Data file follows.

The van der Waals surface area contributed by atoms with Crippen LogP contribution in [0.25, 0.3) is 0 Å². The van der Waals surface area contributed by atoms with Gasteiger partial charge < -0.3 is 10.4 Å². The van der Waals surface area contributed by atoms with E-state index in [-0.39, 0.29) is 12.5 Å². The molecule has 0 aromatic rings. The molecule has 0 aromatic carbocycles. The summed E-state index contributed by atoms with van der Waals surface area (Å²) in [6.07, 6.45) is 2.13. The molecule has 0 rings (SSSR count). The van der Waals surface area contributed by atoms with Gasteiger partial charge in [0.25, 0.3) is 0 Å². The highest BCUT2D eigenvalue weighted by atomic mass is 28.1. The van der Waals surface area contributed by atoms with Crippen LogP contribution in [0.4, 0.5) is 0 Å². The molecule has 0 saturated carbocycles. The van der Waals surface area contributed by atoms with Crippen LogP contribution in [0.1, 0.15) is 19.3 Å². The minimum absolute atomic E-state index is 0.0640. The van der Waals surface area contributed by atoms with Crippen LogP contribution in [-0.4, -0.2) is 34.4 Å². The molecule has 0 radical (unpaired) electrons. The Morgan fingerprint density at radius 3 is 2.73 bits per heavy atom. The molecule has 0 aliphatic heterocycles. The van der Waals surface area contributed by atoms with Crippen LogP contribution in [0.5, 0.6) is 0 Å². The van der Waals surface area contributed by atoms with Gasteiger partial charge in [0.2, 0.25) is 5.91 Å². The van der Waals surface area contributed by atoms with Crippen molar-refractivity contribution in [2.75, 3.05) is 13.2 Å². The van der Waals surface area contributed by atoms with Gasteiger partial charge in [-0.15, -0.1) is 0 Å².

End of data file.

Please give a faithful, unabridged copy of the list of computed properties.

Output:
The van der Waals surface area contributed by atoms with Crippen LogP contribution in [0.25, 0.3) is 0 Å². The van der Waals surface area contributed by atoms with Gasteiger partial charge < -0.3 is 10.4 Å². The van der Waals surface area contributed by atoms with E-state index in [-0.39, 0.29) is 12.5 Å². The molecule has 0 aromatic rings. The molecule has 0 aromatic carbocycles. The summed E-state index contributed by atoms with van der Waals surface area (Å²) in [6.07, 6.45) is 2.13. The molecule has 0 rings (SSSR count). The van der Waals surface area contributed by atoms with Gasteiger partial charge in [0.25, 0.3) is 0 Å². The highest BCUT2D eigenvalue weighted by atomic mass is 28.1. The van der Waals surface area contributed by atoms with Crippen LogP contribution in [0.4, 0.5) is 0 Å². The molecule has 0 saturated carbocycles. The van der Waals surface area contributed by atoms with Crippen LogP contribution in [0.1, 0.15) is 19.3 Å². The minimum absolute atomic E-state index is 0.0640. The van der Waals surface area contributed by atoms with Crippen LogP contribution in [-0.4, -0.2) is 34.4 Å². The molecule has 0 radical (unpaired) electrons. The Morgan fingerprint density at radius 3 is 2.73 bits per heavy atom. The molecule has 0 aliphatic heterocycles. The van der Waals surface area contributed by atoms with Crippen LogP contribution in [0.5, 0.6) is 0 Å². The van der Waals surface area contributed by atoms with Gasteiger partial charge in [0.2, 0.25) is 5.91 Å². The van der Waals surface area contributed by atoms with Crippen molar-refractivity contribution in [2.75, 3.05) is 13.2 Å². The van der Waals surface area contributed by atoms with Gasteiger partial charge in [-0.15, -0.1) is 0 Å².